Six weeks following the birth of my new baby, I had two medical appointments at the local Army medical clinic. The first was the typical six-week post-partum check-up. The second appointment, however, was far from typical for me. I had a nutrition and fitness assessment at the Army Wellness Center.
Upon showing up for my wellness appointment, I was handed a questionnaire to fill out detailing my lifestyle choices. Turning the completed packet in to the receptionist, I sheepishly commented, “Go easy on me, I’m a work in progress.”
“Don’t worry. We all are,” was her empathetic response. I was already feeling good about my decision to make this appointment.
I’m fortunate enough to live at Ft. Leavenworth where the Army medical command has established one of their Army Wellness Centers. My New Parent Support Program counselor (another Army program) told me about what they offer and it sounded perfect for getting back on track with an exercise program after baby.
I’m sitting right in the middle of the demographic of most of my fellow Army wives. I had two babies in three years. I’m in my mid-thirties. I recently reintegrated after my Soldier’s deployment. And, I had an international PCS thrown in for good measure. Formerly fit in my youth, my fitness routine had become a mess before I got pregnant with my second and had become non-existent as I inched toward my due date. I had a pretty good diet but deviated to convenience food more than I should.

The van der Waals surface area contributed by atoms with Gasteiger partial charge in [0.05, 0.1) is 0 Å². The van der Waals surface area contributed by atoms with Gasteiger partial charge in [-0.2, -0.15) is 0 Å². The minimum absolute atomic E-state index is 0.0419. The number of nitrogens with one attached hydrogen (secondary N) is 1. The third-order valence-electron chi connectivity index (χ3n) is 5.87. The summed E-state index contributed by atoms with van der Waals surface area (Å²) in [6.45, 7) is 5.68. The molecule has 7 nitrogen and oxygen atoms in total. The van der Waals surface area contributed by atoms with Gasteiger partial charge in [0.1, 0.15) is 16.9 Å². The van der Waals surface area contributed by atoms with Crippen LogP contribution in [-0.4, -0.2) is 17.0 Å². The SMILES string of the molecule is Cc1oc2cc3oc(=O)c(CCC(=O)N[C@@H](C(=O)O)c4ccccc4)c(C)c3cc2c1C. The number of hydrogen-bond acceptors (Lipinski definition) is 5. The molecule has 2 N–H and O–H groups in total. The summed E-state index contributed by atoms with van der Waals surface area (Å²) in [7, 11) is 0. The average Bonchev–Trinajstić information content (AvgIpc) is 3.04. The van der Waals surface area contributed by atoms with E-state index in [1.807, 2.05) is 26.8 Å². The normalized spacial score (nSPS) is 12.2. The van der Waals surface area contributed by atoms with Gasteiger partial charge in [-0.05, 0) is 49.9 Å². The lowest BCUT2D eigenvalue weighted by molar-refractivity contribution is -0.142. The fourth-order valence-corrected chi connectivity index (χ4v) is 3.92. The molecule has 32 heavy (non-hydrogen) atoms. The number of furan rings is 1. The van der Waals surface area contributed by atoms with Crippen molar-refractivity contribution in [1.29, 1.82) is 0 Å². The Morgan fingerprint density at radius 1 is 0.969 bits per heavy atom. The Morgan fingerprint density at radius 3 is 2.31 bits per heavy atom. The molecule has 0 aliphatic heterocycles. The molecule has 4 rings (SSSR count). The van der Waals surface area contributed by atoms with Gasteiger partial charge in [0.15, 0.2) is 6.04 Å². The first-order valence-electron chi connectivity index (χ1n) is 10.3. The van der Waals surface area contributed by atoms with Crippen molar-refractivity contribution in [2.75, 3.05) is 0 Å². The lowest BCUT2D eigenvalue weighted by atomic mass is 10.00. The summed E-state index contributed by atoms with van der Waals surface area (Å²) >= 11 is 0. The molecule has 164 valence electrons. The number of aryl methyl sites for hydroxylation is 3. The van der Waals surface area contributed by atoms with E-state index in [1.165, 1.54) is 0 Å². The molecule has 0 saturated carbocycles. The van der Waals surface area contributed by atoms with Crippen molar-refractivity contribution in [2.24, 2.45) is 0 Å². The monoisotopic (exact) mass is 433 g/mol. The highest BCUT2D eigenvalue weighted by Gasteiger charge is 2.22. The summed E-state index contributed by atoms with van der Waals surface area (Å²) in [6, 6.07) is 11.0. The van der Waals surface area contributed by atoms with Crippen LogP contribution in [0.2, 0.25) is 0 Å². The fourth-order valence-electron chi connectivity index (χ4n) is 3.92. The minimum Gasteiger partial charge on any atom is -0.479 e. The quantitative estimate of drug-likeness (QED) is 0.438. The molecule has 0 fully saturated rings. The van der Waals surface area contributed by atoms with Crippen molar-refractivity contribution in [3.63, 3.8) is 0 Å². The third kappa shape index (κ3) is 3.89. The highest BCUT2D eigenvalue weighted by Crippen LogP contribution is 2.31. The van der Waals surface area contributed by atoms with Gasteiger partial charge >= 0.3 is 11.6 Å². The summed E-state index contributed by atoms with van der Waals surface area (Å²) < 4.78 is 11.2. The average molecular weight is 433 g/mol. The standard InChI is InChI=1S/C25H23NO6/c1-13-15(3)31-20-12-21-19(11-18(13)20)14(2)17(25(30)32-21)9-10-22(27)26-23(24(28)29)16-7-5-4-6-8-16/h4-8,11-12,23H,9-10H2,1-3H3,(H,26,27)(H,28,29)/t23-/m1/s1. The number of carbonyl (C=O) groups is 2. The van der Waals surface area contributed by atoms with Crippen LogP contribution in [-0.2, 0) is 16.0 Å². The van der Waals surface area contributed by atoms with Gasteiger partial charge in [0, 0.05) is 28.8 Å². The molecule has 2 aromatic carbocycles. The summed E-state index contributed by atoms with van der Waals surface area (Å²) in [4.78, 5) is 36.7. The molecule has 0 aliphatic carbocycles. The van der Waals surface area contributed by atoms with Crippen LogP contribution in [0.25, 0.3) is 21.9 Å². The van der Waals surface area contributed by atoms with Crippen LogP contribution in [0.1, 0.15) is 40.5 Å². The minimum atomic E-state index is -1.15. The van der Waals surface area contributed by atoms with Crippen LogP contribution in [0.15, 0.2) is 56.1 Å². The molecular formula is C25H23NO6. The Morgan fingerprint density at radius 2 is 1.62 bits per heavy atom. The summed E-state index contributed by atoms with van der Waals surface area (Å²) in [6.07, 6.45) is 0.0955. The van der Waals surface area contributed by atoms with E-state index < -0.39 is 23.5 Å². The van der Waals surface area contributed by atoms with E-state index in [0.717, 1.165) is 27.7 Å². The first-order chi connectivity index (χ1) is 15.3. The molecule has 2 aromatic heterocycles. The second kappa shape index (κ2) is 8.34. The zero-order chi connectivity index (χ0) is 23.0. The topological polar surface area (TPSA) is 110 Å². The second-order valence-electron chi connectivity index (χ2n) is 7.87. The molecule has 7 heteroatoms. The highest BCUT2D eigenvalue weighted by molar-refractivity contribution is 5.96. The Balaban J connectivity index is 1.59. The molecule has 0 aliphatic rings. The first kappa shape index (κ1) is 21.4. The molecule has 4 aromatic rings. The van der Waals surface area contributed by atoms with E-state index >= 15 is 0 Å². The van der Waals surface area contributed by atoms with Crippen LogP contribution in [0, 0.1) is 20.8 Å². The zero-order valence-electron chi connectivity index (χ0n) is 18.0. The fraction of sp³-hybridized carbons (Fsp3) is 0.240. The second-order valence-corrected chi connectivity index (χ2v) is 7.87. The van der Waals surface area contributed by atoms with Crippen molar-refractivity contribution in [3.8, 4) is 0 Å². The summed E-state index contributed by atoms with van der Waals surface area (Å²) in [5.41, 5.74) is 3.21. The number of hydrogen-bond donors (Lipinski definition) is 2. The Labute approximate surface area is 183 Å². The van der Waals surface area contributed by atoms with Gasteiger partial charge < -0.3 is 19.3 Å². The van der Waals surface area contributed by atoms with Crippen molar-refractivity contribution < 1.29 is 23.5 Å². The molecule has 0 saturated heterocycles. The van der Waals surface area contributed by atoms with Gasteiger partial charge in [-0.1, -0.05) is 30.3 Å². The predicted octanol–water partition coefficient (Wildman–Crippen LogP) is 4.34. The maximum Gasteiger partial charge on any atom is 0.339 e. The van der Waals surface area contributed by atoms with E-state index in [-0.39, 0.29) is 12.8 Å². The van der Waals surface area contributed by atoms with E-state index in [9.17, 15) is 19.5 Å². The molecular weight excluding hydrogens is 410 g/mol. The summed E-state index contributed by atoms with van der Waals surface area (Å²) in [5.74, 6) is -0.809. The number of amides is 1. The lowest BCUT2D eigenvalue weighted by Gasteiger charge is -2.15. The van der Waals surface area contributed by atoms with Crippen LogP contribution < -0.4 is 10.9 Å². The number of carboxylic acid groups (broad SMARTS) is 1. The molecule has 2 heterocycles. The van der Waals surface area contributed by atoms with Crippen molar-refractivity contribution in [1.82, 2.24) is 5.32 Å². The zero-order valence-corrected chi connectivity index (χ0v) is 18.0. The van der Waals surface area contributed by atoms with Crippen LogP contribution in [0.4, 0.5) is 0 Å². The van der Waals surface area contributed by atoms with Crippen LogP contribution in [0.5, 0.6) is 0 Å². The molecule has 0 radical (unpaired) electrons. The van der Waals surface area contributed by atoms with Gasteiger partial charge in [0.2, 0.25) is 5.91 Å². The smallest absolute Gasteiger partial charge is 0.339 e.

In short, I was the perfect Wellness Center client.
What I learned at my initial visit was huge for me. I found out I was within the window to make important changes that will help prevent chronic illnesses like diabetes and heart disease. But, I also learned, that window isn’t open forever.
I’d always logically known that taking steps to eat better and exercise more would make a huge difference in my quality of life, for the rest of my life. Being a master procrastinator, I always put off those major changes. However, the wellness counselor’s motivation for sticking with their plan is what really hit home for me. “You’ve got to work to be healthy for your boys,” she said. “Starting tomorrow or next week or next month might be too late. You have to start making changes today. Right now.”
They gave me a customized fitness and nutrition plan and a follow-up appointment. It’s been easy to follow with small, incremental changes in the way I eat and real, practical workouts. More importantly, they gave me the motivation to make time for these changes.
So here I am, a work in progress. But, I’m proud of my new healthy habits and excited every time I add a new one.
Have you recently started health changes of your own? How did you get started?